Scotchie tries to demonstrate continuity between the ideas of the paleoconservatives and those of a group of writers, politicians, and intellectuals known as the Old Right. While there are some similarities, the argument ultimately fails to persuade. The traditionalists of the 1930s and 1940s, even into the 1950s, were born into a particular tradition which they saw slipping away and which they wished to preserve. Russell Kirk, for example, stoutly defended the Depression-era Michigan of his youth against the left-wing revisionists and urban planners. To read someone like Garet Garrett, the lead editorial writer of The Saturday Evening Post who defended an America of little regulation and maximum liberty, is to enter an America that is no more. The world the paleos wish to substitute for the modern liberal state is, while better than that alternative, still not completely satisfactory. Samuel Francis, for example, was writing in the 1990s of the "Middle American Radical," not a category that would have appealed to Kirk or others on the Old Right. While provocative and at times prescient, the cultural solutions they propose are based in a tradition of thought beginning with thinkers like Gaetano Mosca or Max Weber rather than those to whom traditionalists like Kirk looked for guidance.
Schneider's Conservatism includes forty selections organized in ten sections, such as "Traditionalism," "The Plunge into Politics," and "The Reagan Era." Schneider explains the evolution of conservatism's various factions, such as fusionism, libertarianism, and the rise of neoconservatism, but without taking sides (unless the omissions of the writings of Ayn Rand or David Brooks, for example, can be interpreted as taking sides). He acknowledges that the Old Right claim that neocon-servatives "hijacked" conservatism is partially justified, but carefully qualifies this statement by observing that "it was not a conspiratorial coup. If anything, the neoconservatives helped reshape conservatism through their recognition of a changing political and intellectual climate."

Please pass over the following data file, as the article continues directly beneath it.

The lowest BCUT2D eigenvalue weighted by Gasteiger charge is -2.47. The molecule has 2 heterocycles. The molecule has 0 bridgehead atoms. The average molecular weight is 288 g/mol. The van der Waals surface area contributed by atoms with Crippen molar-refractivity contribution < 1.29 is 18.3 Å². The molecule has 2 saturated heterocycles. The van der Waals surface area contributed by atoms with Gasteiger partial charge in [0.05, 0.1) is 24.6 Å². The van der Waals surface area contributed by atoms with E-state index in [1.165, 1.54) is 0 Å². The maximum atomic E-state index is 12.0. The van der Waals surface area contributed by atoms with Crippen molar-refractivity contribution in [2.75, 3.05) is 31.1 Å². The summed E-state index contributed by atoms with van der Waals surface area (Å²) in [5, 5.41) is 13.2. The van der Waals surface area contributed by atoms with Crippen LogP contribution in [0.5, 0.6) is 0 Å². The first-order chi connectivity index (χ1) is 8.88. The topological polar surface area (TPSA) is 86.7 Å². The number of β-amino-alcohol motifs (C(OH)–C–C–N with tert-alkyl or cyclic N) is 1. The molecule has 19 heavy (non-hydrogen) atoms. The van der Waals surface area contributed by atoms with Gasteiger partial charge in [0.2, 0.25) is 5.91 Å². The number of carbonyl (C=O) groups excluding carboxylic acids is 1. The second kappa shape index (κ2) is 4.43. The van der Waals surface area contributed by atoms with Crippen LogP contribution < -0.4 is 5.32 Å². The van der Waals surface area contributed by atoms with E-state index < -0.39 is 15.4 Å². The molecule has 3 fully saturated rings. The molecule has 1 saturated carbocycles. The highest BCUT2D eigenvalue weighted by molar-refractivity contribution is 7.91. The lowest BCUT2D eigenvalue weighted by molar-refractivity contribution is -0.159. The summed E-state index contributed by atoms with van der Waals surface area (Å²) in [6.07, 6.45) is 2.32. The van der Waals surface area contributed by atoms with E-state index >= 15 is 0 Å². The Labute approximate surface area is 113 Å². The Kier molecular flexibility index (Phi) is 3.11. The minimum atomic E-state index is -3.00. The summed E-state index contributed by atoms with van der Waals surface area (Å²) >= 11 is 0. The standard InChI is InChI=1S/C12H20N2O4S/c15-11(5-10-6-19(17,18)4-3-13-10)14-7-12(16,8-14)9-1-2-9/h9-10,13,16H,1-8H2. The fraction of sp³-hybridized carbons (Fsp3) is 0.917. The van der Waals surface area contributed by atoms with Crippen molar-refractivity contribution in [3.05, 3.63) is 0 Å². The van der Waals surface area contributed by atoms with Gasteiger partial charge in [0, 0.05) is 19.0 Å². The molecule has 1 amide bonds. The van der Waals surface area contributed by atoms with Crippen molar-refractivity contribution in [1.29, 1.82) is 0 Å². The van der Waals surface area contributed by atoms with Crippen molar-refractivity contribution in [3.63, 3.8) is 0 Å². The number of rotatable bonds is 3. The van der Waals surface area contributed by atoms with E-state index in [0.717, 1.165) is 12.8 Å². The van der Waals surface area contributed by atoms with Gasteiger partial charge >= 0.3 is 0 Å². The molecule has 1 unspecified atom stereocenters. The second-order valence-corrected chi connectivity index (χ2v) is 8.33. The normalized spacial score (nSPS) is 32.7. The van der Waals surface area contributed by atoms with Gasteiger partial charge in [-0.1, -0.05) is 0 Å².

The Schneider collection includes paleos such as Samuel Francis, as well as neoconservatives like Irving Kristol, and a response to paleoconservatism by Dan Himmelfarb. We see important pieces by Kirk, Friedrich Hayek, and Gerhart Niemeyer, and no less than three pieces by Frank Meyer (but no Willmoore Kendall). To his credit, Schneider is interested in the political as well as the intellectual aspects of conservatism. So he also includes such critical conservative documents as the Sharon Statement, which established Young Americans for Freedom, the statement of principles of National Review, and Goldwater's 1964 nomination speech. This combination is appropriate, as conservatism has tended to organize around its political leaders, whose formulations of conservative principles include something for everyone in the hopes of electoral victory. Schneider's introduction and commentary, while well-written and balanced, contain no real revelations for any well-informed conservative. They are more in the nature of a field guide for those unfamiliar with this world.